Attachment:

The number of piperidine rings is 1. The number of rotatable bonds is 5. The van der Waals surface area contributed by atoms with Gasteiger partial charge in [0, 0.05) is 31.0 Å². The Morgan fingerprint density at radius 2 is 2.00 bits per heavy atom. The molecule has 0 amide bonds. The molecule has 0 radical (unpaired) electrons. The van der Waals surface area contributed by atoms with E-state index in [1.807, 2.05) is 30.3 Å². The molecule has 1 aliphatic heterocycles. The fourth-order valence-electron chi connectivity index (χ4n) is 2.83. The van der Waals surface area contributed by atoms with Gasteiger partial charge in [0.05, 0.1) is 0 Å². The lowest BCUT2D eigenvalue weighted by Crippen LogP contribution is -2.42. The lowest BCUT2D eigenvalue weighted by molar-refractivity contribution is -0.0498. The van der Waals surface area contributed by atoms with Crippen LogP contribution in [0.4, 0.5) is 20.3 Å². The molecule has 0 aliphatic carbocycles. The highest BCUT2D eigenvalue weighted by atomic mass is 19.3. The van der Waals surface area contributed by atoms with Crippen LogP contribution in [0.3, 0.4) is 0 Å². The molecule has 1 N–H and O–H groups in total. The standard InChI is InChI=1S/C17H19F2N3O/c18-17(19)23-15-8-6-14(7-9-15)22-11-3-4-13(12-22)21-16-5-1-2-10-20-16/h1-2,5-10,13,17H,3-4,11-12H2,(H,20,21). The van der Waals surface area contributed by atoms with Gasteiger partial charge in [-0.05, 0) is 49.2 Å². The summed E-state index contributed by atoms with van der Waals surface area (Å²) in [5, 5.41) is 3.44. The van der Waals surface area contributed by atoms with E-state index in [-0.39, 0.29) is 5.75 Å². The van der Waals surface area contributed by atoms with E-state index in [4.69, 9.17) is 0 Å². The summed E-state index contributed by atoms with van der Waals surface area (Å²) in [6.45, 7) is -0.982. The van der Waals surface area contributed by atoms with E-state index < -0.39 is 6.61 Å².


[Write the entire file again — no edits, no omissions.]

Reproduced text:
The number of piperidine rings is 1. The number of rotatable bonds is 5. The van der Waals surface area contributed by atoms with Gasteiger partial charge in [0, 0.05) is 31.0 Å². The Morgan fingerprint density at radius 2 is 2.00 bits per heavy atom. The molecule has 0 amide bonds. The molecule has 0 radical (unpaired) electrons. The van der Waals surface area contributed by atoms with E-state index in [1.807, 2.05) is 30.3 Å². The molecule has 1 aliphatic heterocycles. The fourth-order valence-electron chi connectivity index (χ4n) is 2.83. The van der Waals surface area contributed by atoms with Gasteiger partial charge in [0.05, 0.1) is 0 Å². The lowest BCUT2D eigenvalue weighted by Crippen LogP contribution is -2.42. The lowest BCUT2D eigenvalue weighted by molar-refractivity contribution is -0.0498. The van der Waals surface area contributed by atoms with Crippen LogP contribution in [0.4, 0.5) is 20.3 Å². The molecule has 0 aliphatic carbocycles. The highest BCUT2D eigenvalue weighted by atomic mass is 19.3. The van der Waals surface area contributed by atoms with Crippen LogP contribution in [0.3, 0.4) is 0 Å². The molecule has 1 N–H and O–H groups in total. The standard InChI is InChI=1S/C17H19F2N3O/c18-17(19)23-15-8-6-14(7-9-15)22-11-3-4-13(12-22)21-16-5-1-2-10-20-16/h1-2,5-10,13,17H,3-4,11-12H2,(H,20,21). The van der Waals surface area contributed by atoms with Gasteiger partial charge in [-0.05, 0) is 49.2 Å². The summed E-state index contributed by atoms with van der Waals surface area (Å²) in [5, 5.41) is 3.44. The van der Waals surface area contributed by atoms with E-state index in [-0.39, 0.29) is 5.75 Å². The van der Waals surface area contributed by atoms with E-state index in [4.69, 9.17) is 0 Å². The summed E-state index contributed by atoms with van der Waals surface area (Å²) in [6.45, 7) is -0.982. The van der Waals surface area contributed by atoms with E-state index < -0.39 is 6.61 Å².